An Interview with Andy Lerner
Andy Lerner is a Chess Master and member of the Board of Directors at Chess in the Schools. He is the Managing Partner of IA Capital Group, a venture capital firm. With his generous support,…
Quan Ince is a Chess in the Schools alumnus. He graduated from The Bronx Center for Science and Mathematics in 2015, and has been working in chess education as a coach and manager since 2017. Chess in the Schools is excited to warmly welcome him back, now as an instructor.
So you are an alum of CIS? Tell us about what that was like, and what you have been up to since.
I’m an alum, I graduated high school in 2015 and was in the College Bound program, but I’d been going to CIS tournaments since 7th grade. I remember my stepdad taught me how to play, and then I went to these tournaments, and everybody was beating on me. It was bad. (laughs)
Those kids were really good, and after losing to them for a while, I thought I gotta get good! I didn’t know you could be that good at chess!
It can seem crazy to see the level these kids are at.
I was going in, and they were telling me the name of the opening I was playing, and I’m like “what? I’m just moving the pieces…” (laughs) I didn’t know there were names for all these things! I realized, they’re really trying to beat me, and they’re not just moving the pieces in ways that look nice.
Well, it sounds like chess has stayed with you. Do you want to mention what you are doing now?
Well, after school, I ran into this guy who’d started his own chess coaching company called Imagine That, and even though I knew how to play, I didn’t really know how to coach. The most coaching I’d done was at Chess in the Schools. When I was a senior in high school, I’d help out kids with their games. But like, having a whole classroom in front of me, and directing kids, and teaching someone the game—it was all brand new to me. I started with after-school programs, and after a year or two I had whole-day programs I’d do. So I ended up learning from Imagine That and I wound up teaching with them for about 5 years.
Sounds like you have been teaching chess for a while now. What do you enjoy about it?
The part of it that I love is the belief. Some kids might approach chess thinking it’s too hard or that they can’t do it, but then I come in and I show them that anyone can learn and anyone can become good at it. My favorite part is when the kids get excited and want to show me how well they’ve done.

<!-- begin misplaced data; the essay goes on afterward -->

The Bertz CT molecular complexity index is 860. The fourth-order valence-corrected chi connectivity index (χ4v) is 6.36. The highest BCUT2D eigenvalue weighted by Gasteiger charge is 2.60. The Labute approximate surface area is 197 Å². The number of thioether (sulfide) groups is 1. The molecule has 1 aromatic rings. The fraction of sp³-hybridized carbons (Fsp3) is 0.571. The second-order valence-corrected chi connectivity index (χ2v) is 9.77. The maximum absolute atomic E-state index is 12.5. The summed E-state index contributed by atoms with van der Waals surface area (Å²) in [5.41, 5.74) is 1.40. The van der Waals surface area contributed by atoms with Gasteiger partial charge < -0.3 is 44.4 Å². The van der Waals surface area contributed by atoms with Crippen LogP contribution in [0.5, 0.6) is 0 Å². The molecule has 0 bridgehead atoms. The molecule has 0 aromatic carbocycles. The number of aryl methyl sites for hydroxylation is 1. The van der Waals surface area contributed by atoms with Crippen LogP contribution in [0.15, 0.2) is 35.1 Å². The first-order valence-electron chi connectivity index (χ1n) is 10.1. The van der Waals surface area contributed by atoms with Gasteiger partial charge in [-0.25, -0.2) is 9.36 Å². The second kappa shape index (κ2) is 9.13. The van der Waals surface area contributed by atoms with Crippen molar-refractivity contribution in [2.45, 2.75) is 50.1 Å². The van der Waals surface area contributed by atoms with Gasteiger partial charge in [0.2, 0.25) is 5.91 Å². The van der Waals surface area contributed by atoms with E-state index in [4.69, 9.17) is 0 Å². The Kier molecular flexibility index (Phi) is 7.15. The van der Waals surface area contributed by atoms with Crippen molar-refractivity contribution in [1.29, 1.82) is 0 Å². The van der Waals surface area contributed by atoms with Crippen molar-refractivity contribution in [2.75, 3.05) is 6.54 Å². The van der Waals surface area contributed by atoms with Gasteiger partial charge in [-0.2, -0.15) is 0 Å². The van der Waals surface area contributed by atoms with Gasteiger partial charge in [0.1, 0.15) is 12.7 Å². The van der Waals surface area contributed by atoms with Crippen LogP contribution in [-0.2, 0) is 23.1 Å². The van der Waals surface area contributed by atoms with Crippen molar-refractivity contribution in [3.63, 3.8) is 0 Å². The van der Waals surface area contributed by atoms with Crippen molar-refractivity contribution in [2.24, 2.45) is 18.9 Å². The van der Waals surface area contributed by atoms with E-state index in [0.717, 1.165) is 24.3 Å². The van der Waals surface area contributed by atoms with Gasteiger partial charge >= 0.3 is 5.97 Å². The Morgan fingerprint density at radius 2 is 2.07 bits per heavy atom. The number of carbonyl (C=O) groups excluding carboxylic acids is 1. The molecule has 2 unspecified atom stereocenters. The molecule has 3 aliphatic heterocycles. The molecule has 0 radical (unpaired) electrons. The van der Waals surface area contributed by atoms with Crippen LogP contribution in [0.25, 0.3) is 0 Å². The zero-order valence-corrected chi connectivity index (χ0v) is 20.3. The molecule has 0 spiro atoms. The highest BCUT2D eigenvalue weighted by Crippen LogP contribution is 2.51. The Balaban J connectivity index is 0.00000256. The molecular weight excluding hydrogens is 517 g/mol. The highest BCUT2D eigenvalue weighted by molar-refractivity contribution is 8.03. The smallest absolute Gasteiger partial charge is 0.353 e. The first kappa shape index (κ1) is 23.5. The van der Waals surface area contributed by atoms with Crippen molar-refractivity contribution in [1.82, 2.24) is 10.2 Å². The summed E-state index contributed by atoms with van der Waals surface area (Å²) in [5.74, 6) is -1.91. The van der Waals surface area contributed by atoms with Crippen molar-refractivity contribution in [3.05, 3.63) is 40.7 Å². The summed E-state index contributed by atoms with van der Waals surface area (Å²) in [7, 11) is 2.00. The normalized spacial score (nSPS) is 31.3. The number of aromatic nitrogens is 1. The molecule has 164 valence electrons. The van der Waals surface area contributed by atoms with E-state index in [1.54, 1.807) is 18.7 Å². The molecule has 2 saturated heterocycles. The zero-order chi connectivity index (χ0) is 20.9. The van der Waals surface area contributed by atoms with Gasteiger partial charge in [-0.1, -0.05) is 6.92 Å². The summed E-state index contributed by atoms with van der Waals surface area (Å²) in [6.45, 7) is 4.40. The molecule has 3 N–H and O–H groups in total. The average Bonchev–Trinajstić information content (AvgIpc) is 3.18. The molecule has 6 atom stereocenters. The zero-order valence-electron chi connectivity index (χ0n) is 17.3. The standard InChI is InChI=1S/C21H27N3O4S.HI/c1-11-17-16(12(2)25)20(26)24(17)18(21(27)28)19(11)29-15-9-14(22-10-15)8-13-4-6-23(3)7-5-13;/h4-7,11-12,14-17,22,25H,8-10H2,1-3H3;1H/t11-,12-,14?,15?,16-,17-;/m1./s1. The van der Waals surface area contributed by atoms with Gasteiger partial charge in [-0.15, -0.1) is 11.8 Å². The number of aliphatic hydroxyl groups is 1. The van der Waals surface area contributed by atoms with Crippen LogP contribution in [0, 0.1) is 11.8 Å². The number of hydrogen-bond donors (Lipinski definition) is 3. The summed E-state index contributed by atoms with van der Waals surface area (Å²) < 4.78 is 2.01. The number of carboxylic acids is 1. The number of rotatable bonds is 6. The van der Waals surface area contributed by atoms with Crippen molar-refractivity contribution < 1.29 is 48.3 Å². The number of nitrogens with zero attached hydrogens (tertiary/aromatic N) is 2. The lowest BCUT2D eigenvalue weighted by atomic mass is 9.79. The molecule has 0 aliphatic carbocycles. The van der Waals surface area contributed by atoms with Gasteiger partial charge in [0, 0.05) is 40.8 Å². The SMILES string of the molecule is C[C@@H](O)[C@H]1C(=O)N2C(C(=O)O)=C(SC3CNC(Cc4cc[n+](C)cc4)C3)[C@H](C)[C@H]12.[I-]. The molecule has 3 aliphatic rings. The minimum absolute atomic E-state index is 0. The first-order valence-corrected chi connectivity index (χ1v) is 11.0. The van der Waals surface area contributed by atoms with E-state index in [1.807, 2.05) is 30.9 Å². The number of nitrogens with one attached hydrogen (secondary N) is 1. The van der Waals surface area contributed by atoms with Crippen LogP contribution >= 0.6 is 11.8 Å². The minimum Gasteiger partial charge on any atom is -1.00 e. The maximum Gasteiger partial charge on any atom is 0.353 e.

That sounds really holistic, like your experience in chess affects everyone involved, not only the kids but you too since you didn’t realize you’d have this aptitude for coaching, or that you’d enjoy it as much as this.
Has being a chess instructor affected your perception of the game or how it’s played?
Definitely—it made me realize how bad I was (laughs). I played chess since I was a kid, but when I got to coaching, the kids would ask me questions about their games, and I’d have to stop and think about moves and strategies I’d never thought about before. And it made me realize more about how I played when I was a kid, how I’d make moves that just felt right naturally, but maybe weren’t the right moves. I’ve developed into more of an in-depth player, by teaching chess.
Do you see effects chess has had in other areas of your life, outside of playing it?
The biggest thing now is strategizing my life. I used to tend to put things off, but chess teaches planning, and now I think it’s informing how I spend my time, plan my days off, things like that. But it’s also made me realize that not everything is a race, you know? You want things done, but sometimes there’s a motion to things, there’s a process to things and to the time and the steps they take.
What are some of the best things that have come from your relationship with chess?
I would say the best things have been the connections.
Yes. A lot of the people I’ve met through the chess program and through teaching chess have been really beneficial to my life. Sometimes I tell people I’m a chess teacher, and it makes them curious so they want to connect with me and learn more about it.
Sounds like chess can open doors. And now, how do you feel coming back to Chess in the Schools, is it exciting?
It’s exciting, but it feels a little unreal in a way, kind of surreal!
Words of advice for current CIS students and other players out there?
Envision yourself winning the game. Chess is a mental battle. You have to believe you can win! Too many kids don’t go into the game thinking they can’t win. So you have to believe you can win. And once you can see yourself winning, bring it to life!